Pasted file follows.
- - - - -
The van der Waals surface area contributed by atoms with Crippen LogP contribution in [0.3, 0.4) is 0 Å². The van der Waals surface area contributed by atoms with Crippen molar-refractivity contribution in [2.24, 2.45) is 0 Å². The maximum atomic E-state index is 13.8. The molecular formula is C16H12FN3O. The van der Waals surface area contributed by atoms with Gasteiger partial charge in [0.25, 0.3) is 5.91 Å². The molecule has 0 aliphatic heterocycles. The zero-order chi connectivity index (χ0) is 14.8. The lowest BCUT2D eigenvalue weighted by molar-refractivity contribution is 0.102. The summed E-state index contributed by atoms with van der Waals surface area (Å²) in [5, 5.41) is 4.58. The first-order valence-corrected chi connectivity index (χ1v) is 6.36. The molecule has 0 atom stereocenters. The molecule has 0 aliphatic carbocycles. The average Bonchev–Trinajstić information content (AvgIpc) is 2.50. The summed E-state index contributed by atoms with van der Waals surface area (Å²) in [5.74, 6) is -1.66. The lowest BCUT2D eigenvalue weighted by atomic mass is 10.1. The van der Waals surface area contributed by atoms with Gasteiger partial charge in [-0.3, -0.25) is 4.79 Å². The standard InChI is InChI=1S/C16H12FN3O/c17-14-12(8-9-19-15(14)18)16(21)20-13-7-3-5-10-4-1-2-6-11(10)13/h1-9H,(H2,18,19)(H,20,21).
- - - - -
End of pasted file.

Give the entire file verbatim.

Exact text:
The van der Waals surface area contributed by atoms with Crippen LogP contribution in [0.3, 0.4) is 0 Å². The van der Waals surface area contributed by atoms with Crippen molar-refractivity contribution in [2.24, 2.45) is 0 Å². The maximum atomic E-state index is 13.8. The molecular formula is C16H12FN3O. The van der Waals surface area contributed by atoms with Gasteiger partial charge in [0.25, 0.3) is 5.91 Å². The molecule has 0 aliphatic heterocycles. The zero-order chi connectivity index (χ0) is 14.8. The lowest BCUT2D eigenvalue weighted by molar-refractivity contribution is 0.102. The summed E-state index contributed by atoms with van der Waals surface area (Å²) in [5, 5.41) is 4.58. The first-order valence-corrected chi connectivity index (χ1v) is 6.36. The molecule has 0 atom stereocenters. The molecule has 0 aliphatic carbocycles. The average Bonchev–Trinajstić information content (AvgIpc) is 2.50. The summed E-state index contributed by atoms with van der Waals surface area (Å²) in [5.74, 6) is -1.66. The lowest BCUT2D eigenvalue weighted by atomic mass is 10.1. The van der Waals surface area contributed by atoms with Gasteiger partial charge in [-0.3, -0.25) is 4.79 Å². The standard InChI is InChI=1S/C16H12FN3O/c17-14-12(8-9-19-15(14)18)16(21)20-13-7-3-5-10-4-1-2-6-11(10)13/h1-9H,(H2,18,19)(H,20,21).